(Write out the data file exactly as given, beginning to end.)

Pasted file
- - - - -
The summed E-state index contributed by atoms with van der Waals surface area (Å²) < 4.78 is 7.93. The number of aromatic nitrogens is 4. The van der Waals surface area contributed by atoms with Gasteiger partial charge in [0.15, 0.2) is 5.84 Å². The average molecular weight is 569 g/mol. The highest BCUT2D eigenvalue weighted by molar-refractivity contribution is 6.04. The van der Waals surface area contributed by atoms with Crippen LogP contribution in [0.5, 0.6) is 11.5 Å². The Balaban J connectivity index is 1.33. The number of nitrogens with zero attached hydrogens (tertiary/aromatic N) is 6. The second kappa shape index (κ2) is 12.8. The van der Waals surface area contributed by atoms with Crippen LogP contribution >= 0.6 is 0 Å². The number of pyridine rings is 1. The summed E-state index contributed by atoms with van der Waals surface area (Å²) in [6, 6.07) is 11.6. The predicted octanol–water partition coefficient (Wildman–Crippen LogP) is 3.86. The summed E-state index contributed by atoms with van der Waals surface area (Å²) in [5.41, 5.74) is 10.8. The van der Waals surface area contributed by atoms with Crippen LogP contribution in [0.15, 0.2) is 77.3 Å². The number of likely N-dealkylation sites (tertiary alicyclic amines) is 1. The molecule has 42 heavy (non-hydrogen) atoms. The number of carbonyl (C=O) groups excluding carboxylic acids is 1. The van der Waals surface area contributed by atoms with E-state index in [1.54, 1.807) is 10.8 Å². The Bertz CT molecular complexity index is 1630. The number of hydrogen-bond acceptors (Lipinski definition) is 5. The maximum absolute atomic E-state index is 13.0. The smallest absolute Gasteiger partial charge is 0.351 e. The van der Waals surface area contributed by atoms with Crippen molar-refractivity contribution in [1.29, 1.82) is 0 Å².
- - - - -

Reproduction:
The summed E-state index contributed by atoms with van der Waals surface area (Å²) < 4.78 is 7.93. The number of aromatic nitrogens is 4. The van der Waals surface area contributed by atoms with Gasteiger partial charge in [0.15, 0.2) is 5.84 Å². The average molecular weight is 569 g/mol. The highest BCUT2D eigenvalue weighted by molar-refractivity contribution is 6.04. The van der Waals surface area contributed by atoms with Crippen LogP contribution in [0.5, 0.6) is 11.5 Å². The Balaban J connectivity index is 1.33. The number of nitrogens with zero attached hydrogens (tertiary/aromatic N) is 6. The second kappa shape index (κ2) is 12.8. The van der Waals surface area contributed by atoms with Crippen LogP contribution >= 0.6 is 0 Å². The number of pyridine rings is 1. The summed E-state index contributed by atoms with van der Waals surface area (Å²) in [6, 6.07) is 11.6. The predicted octanol–water partition coefficient (Wildman–Crippen LogP) is 3.86. The summed E-state index contributed by atoms with van der Waals surface area (Å²) in [5.41, 5.74) is 10.8. The van der Waals surface area contributed by atoms with Crippen LogP contribution in [0.15, 0.2) is 77.3 Å². The number of likely N-dealkylation sites (tertiary alicyclic amines) is 1. The molecule has 42 heavy (non-hydrogen) atoms. The number of carbonyl (C=O) groups excluding carboxylic acids is 1. The van der Waals surface area contributed by atoms with E-state index in [1.54, 1.807) is 10.8 Å². The Bertz CT molecular complexity index is 1630. The number of hydrogen-bond acceptors (Lipinski definition) is 5. The maximum absolute atomic E-state index is 13.0. The smallest absolute Gasteiger partial charge is 0.351 e. The van der Waals surface area contributed by atoms with Crippen molar-refractivity contribution in [1.29, 1.82) is 0 Å².